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LODI FWO: South Delta survival studies in 2016
California-Nevada Offices , December 9, 2016
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Tagging crew Rachel August (CDWR), Jerrica Lewis, and Cheyenne Hefley (USFWS) surgically implant acoustic tags into Chinook Salmon at the Merced River Hatchery.
Tagging crew Rachel August (CDWR), Jerrica Lewis, and Cheyenne Hefley (USFWS) surgically implant acoustic tags into Chinook Salmon at the Merced River Hatchery. - Photo Credit: USFWS
Louanne McMartin (USFWS, right) uses hydrophones and receivers to verify acoustic tag codes in tagged Chinook Salmon, while Raymond Bark (USBR) and Duncan Fry (USFWS) transfer verified salmon into transport buckets. The buckets were loaded onto the truck and taken to the release site.
Louanne McMartin (USFWS, right) uses hydrophones and receivers to verify acoustic tag codes in tagged Chinook Salmon, while Raymond Bark (USBR) and Duncan Fry (USFWS) transfer verified salmon into transport buckets. The buckets were loaded onto the truck and taken to the release site. - Photo Credit: USFWS
Carlie Jackson and Graham Mytton (USFWS) transport buckets holding acoustically tagged Chinook Salmon to holding cans at the Durham Ferry release site on the San Joaquin River.
Carlie Jackson and Graham Mytton (USFWS) transport buckets holding acoustically tagged Chinook Salmon to holding cans at the Durham Ferry release site on the San Joaquin River. - Photo Credit: USFWS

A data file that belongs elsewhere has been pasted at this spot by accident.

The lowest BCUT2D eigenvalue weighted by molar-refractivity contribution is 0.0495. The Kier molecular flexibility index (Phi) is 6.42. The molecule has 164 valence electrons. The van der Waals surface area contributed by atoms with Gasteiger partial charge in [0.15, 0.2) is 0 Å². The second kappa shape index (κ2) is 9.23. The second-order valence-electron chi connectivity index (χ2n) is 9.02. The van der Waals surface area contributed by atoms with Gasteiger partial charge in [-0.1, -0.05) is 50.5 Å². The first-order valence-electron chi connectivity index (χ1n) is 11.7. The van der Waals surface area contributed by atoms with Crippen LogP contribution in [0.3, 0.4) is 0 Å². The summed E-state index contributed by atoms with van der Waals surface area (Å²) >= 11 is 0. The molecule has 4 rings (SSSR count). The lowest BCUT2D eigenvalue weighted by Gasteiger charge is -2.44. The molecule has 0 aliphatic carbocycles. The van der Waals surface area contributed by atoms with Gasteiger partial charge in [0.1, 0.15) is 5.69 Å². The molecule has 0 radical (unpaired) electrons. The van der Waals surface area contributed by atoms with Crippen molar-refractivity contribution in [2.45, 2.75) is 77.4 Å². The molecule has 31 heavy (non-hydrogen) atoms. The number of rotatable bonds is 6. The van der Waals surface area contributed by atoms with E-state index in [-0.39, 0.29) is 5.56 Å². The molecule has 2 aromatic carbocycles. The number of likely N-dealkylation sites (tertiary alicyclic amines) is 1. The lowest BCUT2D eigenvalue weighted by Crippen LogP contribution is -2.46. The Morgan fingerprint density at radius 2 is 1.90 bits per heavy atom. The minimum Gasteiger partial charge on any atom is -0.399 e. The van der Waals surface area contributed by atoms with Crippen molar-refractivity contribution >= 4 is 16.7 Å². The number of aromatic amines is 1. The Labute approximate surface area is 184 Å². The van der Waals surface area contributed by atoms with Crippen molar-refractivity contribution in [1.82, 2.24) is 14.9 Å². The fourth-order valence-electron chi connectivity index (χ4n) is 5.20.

By Pat Brandes

 

During the spring of 2016, the Lodi Fish and Wildlife Office participated in two salmonid survival studies. The studies estimated juvenile Chinook salmon and steelhead survival through the lower San Joaquin River and Delta. The studies will identify route distribution, route specific survival and total through-Delta survival through the use of acoustic telemetry. The objectives of the studies are to help identify the causes of mortality in the Delta due to flows, exports and other effects on smolts out-migrating from the San Joaquin Basin. The 2016 juvenile steelhead study is the sixth year of a six year study funded by U.S. Bureau of Reclamation as a reasonable and prudent alternative (Action IV.2.2, NMFS, 2009, page 645), for the National Marine Fisheries Service’s, Biological Opinion and Conference Opinion on the Long-term Operations of the Central Valley Project and State Water Project. The juvenile Chinook salmon study was funded by Central Valley Project Improvement Act and others to assess survival through the lower San Joaquin River and Delta with a head of Old River barrier installed.